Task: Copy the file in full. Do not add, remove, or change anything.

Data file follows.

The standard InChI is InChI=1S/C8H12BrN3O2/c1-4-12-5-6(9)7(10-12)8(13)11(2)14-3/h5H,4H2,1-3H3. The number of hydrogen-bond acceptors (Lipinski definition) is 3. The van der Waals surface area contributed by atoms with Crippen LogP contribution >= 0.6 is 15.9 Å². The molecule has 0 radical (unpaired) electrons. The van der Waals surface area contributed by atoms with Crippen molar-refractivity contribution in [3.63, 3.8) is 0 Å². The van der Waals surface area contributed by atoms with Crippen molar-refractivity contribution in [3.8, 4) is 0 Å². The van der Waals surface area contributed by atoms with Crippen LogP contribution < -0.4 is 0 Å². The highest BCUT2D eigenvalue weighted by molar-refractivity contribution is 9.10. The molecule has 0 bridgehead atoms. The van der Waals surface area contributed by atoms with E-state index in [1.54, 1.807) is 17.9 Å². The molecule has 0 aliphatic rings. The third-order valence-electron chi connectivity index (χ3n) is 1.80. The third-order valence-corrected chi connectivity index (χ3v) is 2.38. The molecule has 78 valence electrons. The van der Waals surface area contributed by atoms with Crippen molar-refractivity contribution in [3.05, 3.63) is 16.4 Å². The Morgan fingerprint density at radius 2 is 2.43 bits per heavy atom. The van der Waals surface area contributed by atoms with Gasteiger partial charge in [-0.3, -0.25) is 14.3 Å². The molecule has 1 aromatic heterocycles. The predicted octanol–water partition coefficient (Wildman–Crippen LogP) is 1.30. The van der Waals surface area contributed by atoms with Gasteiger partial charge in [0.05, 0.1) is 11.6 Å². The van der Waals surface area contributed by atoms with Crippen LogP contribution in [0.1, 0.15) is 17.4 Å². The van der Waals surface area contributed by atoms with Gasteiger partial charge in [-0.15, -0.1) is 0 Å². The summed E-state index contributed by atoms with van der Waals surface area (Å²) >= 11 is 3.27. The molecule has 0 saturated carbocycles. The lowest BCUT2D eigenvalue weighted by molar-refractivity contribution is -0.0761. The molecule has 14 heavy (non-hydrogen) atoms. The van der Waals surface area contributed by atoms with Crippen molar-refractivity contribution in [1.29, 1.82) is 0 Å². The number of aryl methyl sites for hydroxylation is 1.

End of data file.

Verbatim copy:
The standard InChI is InChI=1S/C8H12BrN3O2/c1-4-12-5-6(9)7(10-12)8(13)11(2)14-3/h5H,4H2,1-3H3. The number of hydrogen-bond acceptors (Lipinski definition) is 3. The van der Waals surface area contributed by atoms with Crippen LogP contribution >= 0.6 is 15.9 Å². The molecule has 0 radical (unpaired) electrons. The van der Waals surface area contributed by atoms with Crippen molar-refractivity contribution in [3.63, 3.8) is 0 Å². The van der Waals surface area contributed by atoms with Crippen molar-refractivity contribution in [3.8, 4) is 0 Å². The van der Waals surface area contributed by atoms with Crippen LogP contribution < -0.4 is 0 Å². The highest BCUT2D eigenvalue weighted by molar-refractivity contribution is 9.10. The molecule has 0 bridgehead atoms. The van der Waals surface area contributed by atoms with E-state index in [1.54, 1.807) is 17.9 Å². The molecule has 0 aliphatic rings. The third-order valence-electron chi connectivity index (χ3n) is 1.80. The third-order valence-corrected chi connectivity index (χ3v) is 2.38. The molecule has 78 valence electrons. The van der Waals surface area contributed by atoms with Crippen molar-refractivity contribution in [3.05, 3.63) is 16.4 Å². The Morgan fingerprint density at radius 2 is 2.43 bits per heavy atom. The van der Waals surface area contributed by atoms with Gasteiger partial charge in [-0.3, -0.25) is 14.3 Å². The molecule has 1 aromatic heterocycles. The predicted octanol–water partition coefficient (Wildman–Crippen LogP) is 1.30. The van der Waals surface area contributed by atoms with Gasteiger partial charge in [0.05, 0.1) is 11.6 Å². The van der Waals surface area contributed by atoms with Crippen LogP contribution in [0.1, 0.15) is 17.4 Å². The van der Waals surface area contributed by atoms with Gasteiger partial charge in [-0.15, -0.1) is 0 Å². The summed E-state index contributed by atoms with van der Waals surface area (Å²) >= 11 is 3.27. The molecule has 0 saturated carbocycles. The lowest BCUT2D eigenvalue weighted by molar-refractivity contribution is -0.0761. The molecule has 14 heavy (non-hydrogen) atoms. The van der Waals surface area contributed by atoms with Crippen molar-refractivity contribution in [1.29, 1.82) is 0 Å². The number of aryl methyl sites for hydroxylation is 1.